Brexit: 'Extra time' may be needed, says Jeremy Hunt

Brexit: 'Extra time' may be needed, says Jeremy Hunt

The European Union is prepared to take Brexit down to a last-minute, high-stakes summit rather than cave in to British Prime Minister Theresa May's demands over the next few weeks, diplomats said. "The withdrawal agreement will not be renegotiated", he said in the European Parliament.

European Council President Donald Tusk said he spoke with May on the phone on Wednesday and directly told her that the withdrawal agreement was not open for renegotiation.

Barring an extension of Article 50, the process by which the United Kingdom leaves the EU, Britain is scheduled to quit the bloc on March 29, regardless of whether or not a deal is secured.

Downing Street was also discussing the possibility of Parliament sitting for extra hours in the run up to Brexit, the spokesman said. The proposal would see the Connecting Europe Facility adapted to ensure Member States' ports can still like to Ireland; and to provide financial support for border security.

O'BRIEN: I thought it increased the risk of a no-deal Brexit, which would ultimately bring about a hard border, damage relations between Ireland and Britain, cause much greater economic damage.

"If we were in the backstop, it would be quite hard for us to engage with partners, not knowing when the end date would be when we could implement any agreement", he said on a trip to Northern Ireland.

As the U.K. will leave the bloc, the border between Northern Ireland - a U.K. territory - and the Republic of Ireland will remain the only land border between the U.K. and the EU.

'The withdrawal agreement will not be renegotiated.


In a statement following the call, the Irish government said: "The Taoiseach set out once again the unchanged Irish and European Union position on the Withdrawal Agreement and the backstop, noting that the latest developments had reinforced the need for a backstop which is legally robust and workable in practice".

Some of the sharpest opposition to her plan comes from the country which would be most affected, Ireland, which, as NPR's Frank Langfitt reports, is in a very hard position.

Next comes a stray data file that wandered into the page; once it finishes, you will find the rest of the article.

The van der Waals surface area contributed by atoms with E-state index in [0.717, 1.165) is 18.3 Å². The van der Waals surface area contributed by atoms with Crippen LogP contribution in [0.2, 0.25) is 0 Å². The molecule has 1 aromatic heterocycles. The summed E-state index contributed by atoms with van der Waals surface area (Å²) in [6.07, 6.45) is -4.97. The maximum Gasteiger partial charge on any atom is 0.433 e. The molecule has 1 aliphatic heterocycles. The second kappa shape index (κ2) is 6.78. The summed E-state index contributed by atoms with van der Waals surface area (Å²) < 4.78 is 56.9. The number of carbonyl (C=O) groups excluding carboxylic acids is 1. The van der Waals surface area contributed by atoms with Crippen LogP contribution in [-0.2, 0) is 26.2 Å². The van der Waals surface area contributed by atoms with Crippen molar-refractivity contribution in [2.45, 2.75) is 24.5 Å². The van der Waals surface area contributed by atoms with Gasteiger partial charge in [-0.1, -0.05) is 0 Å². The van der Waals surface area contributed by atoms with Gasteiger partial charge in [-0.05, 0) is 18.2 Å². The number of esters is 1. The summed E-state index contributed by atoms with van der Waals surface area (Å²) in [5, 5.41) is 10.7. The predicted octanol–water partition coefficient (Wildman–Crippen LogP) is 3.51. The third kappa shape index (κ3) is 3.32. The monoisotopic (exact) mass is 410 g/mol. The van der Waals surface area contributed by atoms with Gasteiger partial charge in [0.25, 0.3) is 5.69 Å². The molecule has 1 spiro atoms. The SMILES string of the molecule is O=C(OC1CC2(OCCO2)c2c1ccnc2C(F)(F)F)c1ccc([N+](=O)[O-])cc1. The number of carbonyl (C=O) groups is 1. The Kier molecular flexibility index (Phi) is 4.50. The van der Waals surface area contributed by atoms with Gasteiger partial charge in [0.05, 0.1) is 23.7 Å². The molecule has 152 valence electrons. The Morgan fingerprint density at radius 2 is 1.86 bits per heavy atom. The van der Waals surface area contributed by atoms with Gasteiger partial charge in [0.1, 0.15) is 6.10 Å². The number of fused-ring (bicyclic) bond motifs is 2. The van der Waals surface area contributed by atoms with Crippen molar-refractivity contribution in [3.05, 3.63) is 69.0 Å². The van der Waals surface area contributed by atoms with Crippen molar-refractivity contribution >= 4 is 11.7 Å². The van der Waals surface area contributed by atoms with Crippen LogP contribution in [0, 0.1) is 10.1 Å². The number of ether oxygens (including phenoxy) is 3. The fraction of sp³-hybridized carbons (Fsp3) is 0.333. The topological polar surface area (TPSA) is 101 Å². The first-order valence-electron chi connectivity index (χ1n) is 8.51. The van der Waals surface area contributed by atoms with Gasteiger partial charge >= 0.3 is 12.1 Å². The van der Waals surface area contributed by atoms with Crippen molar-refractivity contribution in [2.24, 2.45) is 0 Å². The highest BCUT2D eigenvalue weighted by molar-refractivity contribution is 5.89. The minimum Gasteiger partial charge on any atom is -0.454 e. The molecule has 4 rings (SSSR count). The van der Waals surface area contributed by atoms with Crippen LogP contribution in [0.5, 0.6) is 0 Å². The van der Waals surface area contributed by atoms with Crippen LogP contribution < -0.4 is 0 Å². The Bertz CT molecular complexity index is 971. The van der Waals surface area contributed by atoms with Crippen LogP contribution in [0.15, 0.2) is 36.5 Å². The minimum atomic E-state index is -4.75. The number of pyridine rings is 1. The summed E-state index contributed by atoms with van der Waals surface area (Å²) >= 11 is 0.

Mrs May's trip to Liverpool saw her unable to answer an urgent question in the House of Commons from Mr Corbyn on what progress she had made in achieving legal changes to her Brexit deal. At this point, Barnier took the opportunity to take aim at both of May's former Brexit secretaries, Dominic Raab and David Davis, whom he said were trying to lay the blame for the current situation on Brussels.

And Irish Prime Minister Leo Varadkar told May by phone that "the latest developments had reinforced the need for a backstop which is legally robust and workable in practice", an Irish government spokesman said.

It means Mrs May is facing her prospect of the Commons rejecting her Brexit deal when MPs hold a "meaningful vote" on the agreement - expected to be held next month - unless she can persuade a sizeable number of parliamentarians to reverse their position.

Coveney said, however, that he welcomed the fact that MPs had voted in favour of an amendment that commits the government to avoiding a no-deal Brexit.

Other frustrated European Union officials including Brexit negotiator Michel Barnier insisted the remaining 27 European Union members were united and determined not to abandon the backstop clause they believe is key to maintaining peace on the border.

Labour's official policy is to consider supporting a public vote if their preferred outcomes of an early general election or forcing May into accepting Labour's alternative Brexit plan can not be achieved.

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